E. Component Overhaul and Replacement Record sample form ..................................... 119

NOTE

A revision bar will extend the full length of new or revised text. This bar will be
located adjacent to the applicable revised area on the outer margin of the page.

Please refer to your Cessna Revision Status Checklist Cards for the
most current revisions or temporary revisions to the manuals/publica-
tions listed herein. Subscribers to this service are notified of any
changes every 90 days.

If you would like to subscribe to the Cessna Revision Status Checklist


Cards, contact:

Cessna Aircraft Company


Dept. 751C
P.O. Box 7706
Wichita, KS 67277

Telephone: (316) 941-7674


Facsimile: (316) 942-9006
ii
INTRODUCTION

A. "THE CESSNA PROGRESSIVE CARE INSPECTION PROGRAM"

1. The Cessna Progressive Care Program is an efficient and comprehensive progressive inspection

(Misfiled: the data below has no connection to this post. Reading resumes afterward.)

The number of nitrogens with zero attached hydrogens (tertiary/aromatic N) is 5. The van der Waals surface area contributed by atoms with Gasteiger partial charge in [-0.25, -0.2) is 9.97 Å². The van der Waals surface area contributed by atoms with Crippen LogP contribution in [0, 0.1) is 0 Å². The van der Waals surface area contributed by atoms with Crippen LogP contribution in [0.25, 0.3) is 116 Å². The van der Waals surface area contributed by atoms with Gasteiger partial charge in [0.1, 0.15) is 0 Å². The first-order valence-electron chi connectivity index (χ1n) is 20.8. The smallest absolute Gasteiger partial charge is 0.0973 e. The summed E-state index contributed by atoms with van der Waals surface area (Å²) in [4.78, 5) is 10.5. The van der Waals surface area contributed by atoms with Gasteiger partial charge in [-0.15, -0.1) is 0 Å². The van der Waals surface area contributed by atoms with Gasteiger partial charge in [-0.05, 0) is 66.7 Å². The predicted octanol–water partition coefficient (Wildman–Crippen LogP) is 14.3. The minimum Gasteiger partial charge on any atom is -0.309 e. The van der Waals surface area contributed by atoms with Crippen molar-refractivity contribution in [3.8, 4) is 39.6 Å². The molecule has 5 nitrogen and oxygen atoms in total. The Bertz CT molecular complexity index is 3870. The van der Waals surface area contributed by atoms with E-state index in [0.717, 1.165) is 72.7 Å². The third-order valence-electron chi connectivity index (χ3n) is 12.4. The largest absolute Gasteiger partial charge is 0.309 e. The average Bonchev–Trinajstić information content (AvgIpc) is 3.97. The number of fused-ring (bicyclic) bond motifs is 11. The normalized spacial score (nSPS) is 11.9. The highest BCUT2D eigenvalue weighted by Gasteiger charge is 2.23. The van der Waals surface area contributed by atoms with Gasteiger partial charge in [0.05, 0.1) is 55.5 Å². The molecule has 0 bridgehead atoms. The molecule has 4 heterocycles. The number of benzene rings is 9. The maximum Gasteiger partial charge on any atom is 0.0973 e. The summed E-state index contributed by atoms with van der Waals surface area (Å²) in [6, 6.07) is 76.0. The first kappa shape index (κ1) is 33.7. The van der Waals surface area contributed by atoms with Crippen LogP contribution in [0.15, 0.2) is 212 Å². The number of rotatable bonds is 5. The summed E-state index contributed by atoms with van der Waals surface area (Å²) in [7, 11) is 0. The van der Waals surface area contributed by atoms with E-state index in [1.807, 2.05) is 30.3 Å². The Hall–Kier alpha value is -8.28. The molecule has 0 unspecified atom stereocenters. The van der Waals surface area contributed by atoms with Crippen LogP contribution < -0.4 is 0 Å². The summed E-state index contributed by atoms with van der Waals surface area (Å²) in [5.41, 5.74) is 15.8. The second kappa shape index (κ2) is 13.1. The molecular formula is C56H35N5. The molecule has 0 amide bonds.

and maintenance program which is designed to be used in lieu of a conventional 100-hour and/or
annual inspection program. The Cessna Progressive Care Program has been designed to help maxi-
mize aircraft safety and maintainability while minimizing aircraft downtime. The Cessna Progressive
Care program complies with the Federal Aviation Regulation requirements covering progressive
inspections.

2. While Cessna Progressive Care may be used on the following Cessna Aircraft Models, its benefits are
realized on aircraft which are being flown 200 hours or more per year. (400 hours or more for the
Caravan I)

MODEL YEAR MODEL YEAR


-172/F172 1977-1986 -T303 1982-1984
-182/F182/T182 1977-1986 -310R 1975-1981
-- -R182/FR182/TR182 1978-1986 -335 1980
-206/T206 1977-1986 -340/340A 1972-1984
-208 SERIES ALL -402C 1979-1985
-210/T210 1985-1986 -404 1977-1981
-P210 1985-1986 -414/414A 1970-1985
-421C 1976-1985

NOTE

Aircraft Models not referenced above can utilize this program (see page 27).

3. Cessna Aircraft Company recommends that aircraft which are flown 200 hours or more per year (400
hours for the Caravan I) be placed on the Cessna Progressive Care Program whether the aircraft is